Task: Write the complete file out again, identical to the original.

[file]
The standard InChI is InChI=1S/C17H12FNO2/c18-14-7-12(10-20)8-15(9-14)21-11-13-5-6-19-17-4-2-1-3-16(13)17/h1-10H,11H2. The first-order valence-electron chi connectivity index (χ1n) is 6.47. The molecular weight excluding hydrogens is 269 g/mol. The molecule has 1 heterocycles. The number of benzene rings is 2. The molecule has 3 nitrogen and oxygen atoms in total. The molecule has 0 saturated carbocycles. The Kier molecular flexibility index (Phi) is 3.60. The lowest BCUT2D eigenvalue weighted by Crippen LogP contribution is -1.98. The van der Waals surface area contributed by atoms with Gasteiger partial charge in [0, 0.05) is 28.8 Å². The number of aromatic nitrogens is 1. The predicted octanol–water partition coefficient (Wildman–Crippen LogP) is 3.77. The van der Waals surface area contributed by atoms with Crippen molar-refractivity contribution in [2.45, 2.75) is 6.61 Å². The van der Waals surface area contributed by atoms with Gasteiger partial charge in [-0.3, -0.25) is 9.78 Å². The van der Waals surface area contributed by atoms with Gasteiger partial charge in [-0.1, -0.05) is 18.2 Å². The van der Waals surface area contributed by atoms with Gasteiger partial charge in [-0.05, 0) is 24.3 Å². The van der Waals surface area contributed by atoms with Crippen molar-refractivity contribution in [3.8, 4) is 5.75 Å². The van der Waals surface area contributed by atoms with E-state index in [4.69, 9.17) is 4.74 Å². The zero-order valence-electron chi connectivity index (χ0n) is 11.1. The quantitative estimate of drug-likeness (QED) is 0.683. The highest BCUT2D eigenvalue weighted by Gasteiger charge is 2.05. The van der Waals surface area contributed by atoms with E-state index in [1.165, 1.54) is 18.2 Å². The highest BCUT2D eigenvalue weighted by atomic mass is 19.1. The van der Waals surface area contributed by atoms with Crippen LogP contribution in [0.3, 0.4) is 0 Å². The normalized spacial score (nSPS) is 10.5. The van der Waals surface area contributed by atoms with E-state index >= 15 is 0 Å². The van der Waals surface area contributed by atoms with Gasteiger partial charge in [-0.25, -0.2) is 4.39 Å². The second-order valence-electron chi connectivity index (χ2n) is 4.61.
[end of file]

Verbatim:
The standard InChI is InChI=1S/C17H12FNO2/c18-14-7-12(10-20)8-15(9-14)21-11-13-5-6-19-17-4-2-1-3-16(13)17/h1-10H,11H2. The first-order valence-electron chi connectivity index (χ1n) is 6.47. The molecular weight excluding hydrogens is 269 g/mol. The molecule has 1 heterocycles. The number of benzene rings is 2. The molecule has 3 nitrogen and oxygen atoms in total. The molecule has 0 saturated carbocycles. The Kier molecular flexibility index (Phi) is 3.60. The lowest BCUT2D eigenvalue weighted by Crippen LogP contribution is -1.98. The van der Waals surface area contributed by atoms with Gasteiger partial charge in [0, 0.05) is 28.8 Å². The number of aromatic nitrogens is 1. The predicted octanol–water partition coefficient (Wildman–Crippen LogP) is 3.77. The van der Waals surface area contributed by atoms with Crippen molar-refractivity contribution in [2.45, 2.75) is 6.61 Å². The van der Waals surface area contributed by atoms with Gasteiger partial charge in [-0.3, -0.25) is 9.78 Å². The van der Waals surface area contributed by atoms with Gasteiger partial charge in [-0.1, -0.05) is 18.2 Å². The van der Waals surface area contributed by atoms with Gasteiger partial charge in [-0.05, 0) is 24.3 Å². The van der Waals surface area contributed by atoms with Crippen molar-refractivity contribution in [3.8, 4) is 5.75 Å². The van der Waals surface area contributed by atoms with E-state index in [4.69, 9.17) is 4.74 Å². The zero-order valence-electron chi connectivity index (χ0n) is 11.1. The quantitative estimate of drug-likeness (QED) is 0.683. The highest BCUT2D eigenvalue weighted by Gasteiger charge is 2.05. The van der Waals surface area contributed by atoms with E-state index in [1.165, 1.54) is 18.2 Å². The highest BCUT2D eigenvalue weighted by atomic mass is 19.1. The van der Waals surface area contributed by atoms with Crippen LogP contribution in [0.3, 0.4) is 0 Å². The normalized spacial score (nSPS) is 10.5. The van der Waals surface area contributed by atoms with E-state index >= 15 is 0 Å². The van der Waals surface area contributed by atoms with Gasteiger partial charge in [-0.25, -0.2) is 4.39 Å². The second-order valence-electron chi connectivity index (χ2n) is 4.61.